Fresh marigolds and a public alter will be available for Davis community members to honor loved ones
By LA RISSA VASQUEZ — email@example.com
From Oct. 31 to Nov. 2, the Davis Cemetery District and Arboretum will host its annual Día de los Muertos celebration. A public “ofrenda,” or altar, will be set up outside of the cemetery’s administrative office located at 820 Pole Line Rd., and people are encouraged to leave pictures and mementos for loved ones who have passed at the ofrenda when they visit the cemetery.
Fresh “cempasúchil” (marigolds), “pan de muerto” (bread of the dead), paper flowers, a small offering of water, salt and candles will also be available for residents to set at the ofrenda or at their loved ones’ graves.
Signs with QR codes that guide visitors to a welcome address provided by Yolo County Supervisor Jim Provenza, as well as a playlist recorded by a local mariachi band, will be located around the grounds. Visitors will also be able to read about the history of Día de los Muertos on educational signage placed throughout the cemetery ground walkways.
Jessica Smithers, the Davis Cemetery District Superintendent, is in charge of organizing the event which began in October 2011.
“The Davis Cemetery District is pleased to host a variety of public events on our grounds,” Smithers said. “We are always looking for community groups and/or individuals to plan community outreach events.”
Volunteer forms can be found on the Davis Cemetery District’s website for anyone who would like to plan an event or volunteer at one. Smithers said that having volunteers and community members at events like this is important, as they are opportunities to both educate people and celebrate.
“For community members that don’t have loved ones buried here, I think it’s really nice for those community members to come out and really witness how families honor their loved ones,” Smithers said.
Juan Carlos Galindo, a fourth-year aerospace engineering and Spanish double major, explained the two-day celebration and its historical relevance.
“The first day is [the] day of all saints,” Galindo said. “Nov. 1, people celebrate children who passed away, people who are not adults. The second day is the day of the dead, when people celebrate and commemorate [all] people who pass away.”
All offerings are made and candles are lit on Nov. 1, and those flames are not extinguished until midnight on Nov. 2, when Día de los Muertos officially concludes.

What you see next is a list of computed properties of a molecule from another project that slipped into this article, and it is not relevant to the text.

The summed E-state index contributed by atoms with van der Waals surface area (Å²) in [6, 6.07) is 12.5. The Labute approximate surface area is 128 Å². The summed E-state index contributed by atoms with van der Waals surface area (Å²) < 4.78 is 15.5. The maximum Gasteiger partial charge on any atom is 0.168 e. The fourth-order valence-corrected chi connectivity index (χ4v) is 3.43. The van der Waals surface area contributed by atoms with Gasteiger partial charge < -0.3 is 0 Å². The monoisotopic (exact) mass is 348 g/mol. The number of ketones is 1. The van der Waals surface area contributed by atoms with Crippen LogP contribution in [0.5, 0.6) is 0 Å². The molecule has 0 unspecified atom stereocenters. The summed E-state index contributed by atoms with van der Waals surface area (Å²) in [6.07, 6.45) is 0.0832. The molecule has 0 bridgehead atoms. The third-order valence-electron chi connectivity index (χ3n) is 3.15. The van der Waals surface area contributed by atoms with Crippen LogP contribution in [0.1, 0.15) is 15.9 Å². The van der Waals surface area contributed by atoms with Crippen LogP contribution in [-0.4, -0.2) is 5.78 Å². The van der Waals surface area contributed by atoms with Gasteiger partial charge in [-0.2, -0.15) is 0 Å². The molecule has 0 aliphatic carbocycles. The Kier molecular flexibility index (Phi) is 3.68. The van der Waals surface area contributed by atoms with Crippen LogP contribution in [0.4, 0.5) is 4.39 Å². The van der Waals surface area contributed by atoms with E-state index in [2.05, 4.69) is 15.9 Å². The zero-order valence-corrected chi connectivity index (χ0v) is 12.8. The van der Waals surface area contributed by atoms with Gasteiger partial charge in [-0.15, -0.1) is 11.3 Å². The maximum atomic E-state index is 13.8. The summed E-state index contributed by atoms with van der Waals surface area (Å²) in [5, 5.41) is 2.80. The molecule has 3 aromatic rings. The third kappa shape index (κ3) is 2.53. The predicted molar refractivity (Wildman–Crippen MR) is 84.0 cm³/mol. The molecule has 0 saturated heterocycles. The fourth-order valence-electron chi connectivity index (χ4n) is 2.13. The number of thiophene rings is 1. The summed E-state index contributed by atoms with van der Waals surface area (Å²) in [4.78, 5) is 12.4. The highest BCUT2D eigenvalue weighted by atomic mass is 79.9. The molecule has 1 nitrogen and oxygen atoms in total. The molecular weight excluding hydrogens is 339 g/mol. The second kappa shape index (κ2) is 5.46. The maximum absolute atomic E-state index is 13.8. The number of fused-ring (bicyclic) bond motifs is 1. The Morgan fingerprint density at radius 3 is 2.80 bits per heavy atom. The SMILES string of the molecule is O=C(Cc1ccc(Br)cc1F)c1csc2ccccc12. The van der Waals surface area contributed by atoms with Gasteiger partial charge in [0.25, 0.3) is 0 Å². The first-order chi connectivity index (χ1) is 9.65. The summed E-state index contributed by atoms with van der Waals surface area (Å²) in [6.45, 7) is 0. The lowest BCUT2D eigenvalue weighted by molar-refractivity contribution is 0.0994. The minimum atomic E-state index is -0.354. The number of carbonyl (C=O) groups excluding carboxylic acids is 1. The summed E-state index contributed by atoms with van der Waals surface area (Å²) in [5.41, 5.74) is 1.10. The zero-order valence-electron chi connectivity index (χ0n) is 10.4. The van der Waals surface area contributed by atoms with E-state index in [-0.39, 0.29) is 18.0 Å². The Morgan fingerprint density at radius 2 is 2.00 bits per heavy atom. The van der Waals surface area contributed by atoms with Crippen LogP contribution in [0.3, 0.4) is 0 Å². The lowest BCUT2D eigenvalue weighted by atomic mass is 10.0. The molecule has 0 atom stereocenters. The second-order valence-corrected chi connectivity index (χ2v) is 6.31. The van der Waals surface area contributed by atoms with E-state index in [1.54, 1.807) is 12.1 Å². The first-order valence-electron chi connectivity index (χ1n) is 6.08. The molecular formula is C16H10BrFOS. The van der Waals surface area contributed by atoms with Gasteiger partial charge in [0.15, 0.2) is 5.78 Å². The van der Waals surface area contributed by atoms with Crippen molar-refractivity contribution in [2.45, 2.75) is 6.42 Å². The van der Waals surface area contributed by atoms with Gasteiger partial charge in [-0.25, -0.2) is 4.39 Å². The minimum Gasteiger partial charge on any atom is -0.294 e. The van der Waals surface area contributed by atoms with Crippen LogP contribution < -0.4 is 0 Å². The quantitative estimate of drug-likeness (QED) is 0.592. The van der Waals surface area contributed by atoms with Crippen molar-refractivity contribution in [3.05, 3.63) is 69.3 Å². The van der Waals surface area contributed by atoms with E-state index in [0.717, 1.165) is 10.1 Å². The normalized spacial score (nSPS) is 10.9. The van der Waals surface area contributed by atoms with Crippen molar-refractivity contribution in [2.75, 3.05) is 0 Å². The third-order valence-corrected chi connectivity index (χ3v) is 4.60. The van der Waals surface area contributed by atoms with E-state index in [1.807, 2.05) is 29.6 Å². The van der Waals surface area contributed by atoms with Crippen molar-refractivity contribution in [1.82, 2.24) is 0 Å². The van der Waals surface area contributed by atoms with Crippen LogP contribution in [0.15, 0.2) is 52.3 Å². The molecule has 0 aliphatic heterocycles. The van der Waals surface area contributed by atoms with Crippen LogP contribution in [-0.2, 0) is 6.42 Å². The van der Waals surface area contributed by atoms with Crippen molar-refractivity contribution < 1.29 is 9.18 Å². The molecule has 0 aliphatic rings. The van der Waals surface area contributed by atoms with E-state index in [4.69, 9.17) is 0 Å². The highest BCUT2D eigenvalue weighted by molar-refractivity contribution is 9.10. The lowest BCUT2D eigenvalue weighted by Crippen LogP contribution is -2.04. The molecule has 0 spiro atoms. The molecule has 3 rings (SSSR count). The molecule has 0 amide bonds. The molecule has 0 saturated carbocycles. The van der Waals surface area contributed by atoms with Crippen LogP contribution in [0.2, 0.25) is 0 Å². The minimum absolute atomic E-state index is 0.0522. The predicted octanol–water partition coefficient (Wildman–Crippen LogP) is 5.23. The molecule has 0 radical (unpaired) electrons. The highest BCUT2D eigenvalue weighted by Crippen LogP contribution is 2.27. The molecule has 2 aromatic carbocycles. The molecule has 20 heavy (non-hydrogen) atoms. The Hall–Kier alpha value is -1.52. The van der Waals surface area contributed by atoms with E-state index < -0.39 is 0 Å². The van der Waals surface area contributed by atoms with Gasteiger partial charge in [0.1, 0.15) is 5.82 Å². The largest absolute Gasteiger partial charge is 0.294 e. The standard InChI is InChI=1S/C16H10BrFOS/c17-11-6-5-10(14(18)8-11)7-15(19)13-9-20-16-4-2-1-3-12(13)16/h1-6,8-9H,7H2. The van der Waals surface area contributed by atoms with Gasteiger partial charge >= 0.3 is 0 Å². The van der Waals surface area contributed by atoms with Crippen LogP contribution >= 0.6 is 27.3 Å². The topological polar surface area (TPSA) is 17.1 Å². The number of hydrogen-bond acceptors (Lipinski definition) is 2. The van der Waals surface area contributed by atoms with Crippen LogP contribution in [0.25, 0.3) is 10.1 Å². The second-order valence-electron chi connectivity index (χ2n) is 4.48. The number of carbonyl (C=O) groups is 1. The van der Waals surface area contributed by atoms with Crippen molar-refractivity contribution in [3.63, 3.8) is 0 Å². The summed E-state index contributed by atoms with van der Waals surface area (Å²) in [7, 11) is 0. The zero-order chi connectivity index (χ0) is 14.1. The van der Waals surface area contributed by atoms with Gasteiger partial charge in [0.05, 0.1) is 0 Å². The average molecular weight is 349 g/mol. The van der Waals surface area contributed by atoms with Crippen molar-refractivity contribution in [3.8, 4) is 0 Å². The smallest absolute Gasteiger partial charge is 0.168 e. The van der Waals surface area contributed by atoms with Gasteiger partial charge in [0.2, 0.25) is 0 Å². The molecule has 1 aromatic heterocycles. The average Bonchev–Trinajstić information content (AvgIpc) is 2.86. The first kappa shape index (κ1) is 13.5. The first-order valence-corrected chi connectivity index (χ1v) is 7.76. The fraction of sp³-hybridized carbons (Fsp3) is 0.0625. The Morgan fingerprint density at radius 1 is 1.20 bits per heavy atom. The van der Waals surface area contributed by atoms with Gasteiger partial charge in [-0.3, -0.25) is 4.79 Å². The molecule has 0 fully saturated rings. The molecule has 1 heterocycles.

Fernanda Serna, a fourth-year statistics and economics double major and student intern at the Cross Cultural Center, talked about the impact of Día de los Muertos in the U.S.
“We don’t see celebrations like this in American culture,” Serna said. “So for non-Mexican students, just having the opportunity to celebrate their loved ones in this way is respectful of the culture, and it is really meaningful.”
Día de los Muertos is a multicultural celebration, and many people incorporate their own traditions, or build new ones, into the festivities. One such person is Judy Catambay, a local art teacher who painted a mural for the Davis Cemetery’s celebration two years ago. Catambay shared how she celebrated the holiday.
“It’s not part of my background growing up, but I try to honor it every year and try to teach it,” Catambay said. “Initially, I was going to do [a mural for] Mother’s Day because my mother was going through lung cancer, and I wanted to do something to honor her, and then she passed. The mural was trying to incorporate the holiday and her life.”
Catambay said that 2020 was a difficult year for people losing loved ones, and that the timing partly inspired her work.
“I wanted to capture my mom’s legacy,” Catambay said. “Through her life, she showed me a lot of perseverance and kindness, and I really wanted to capture that. So that was my main objective, to honor my mom because that was a recent loss at the time, and it was right at 2020, so there was kind of [a] loss for the whole world. So to me, it was a way to have a meaningful experience because it was a hard time for everybody.” \
Día de los Muertos begins Nov. 1, but the cemetery will have the public altar and educational signage displayed for three days, from Oct. 31 through Nov. 2. More information about the event and future community celebrations can be found on the Davis Cemetery District website.
Written by: La Rissa Vasquez — firstname.lastname@example.org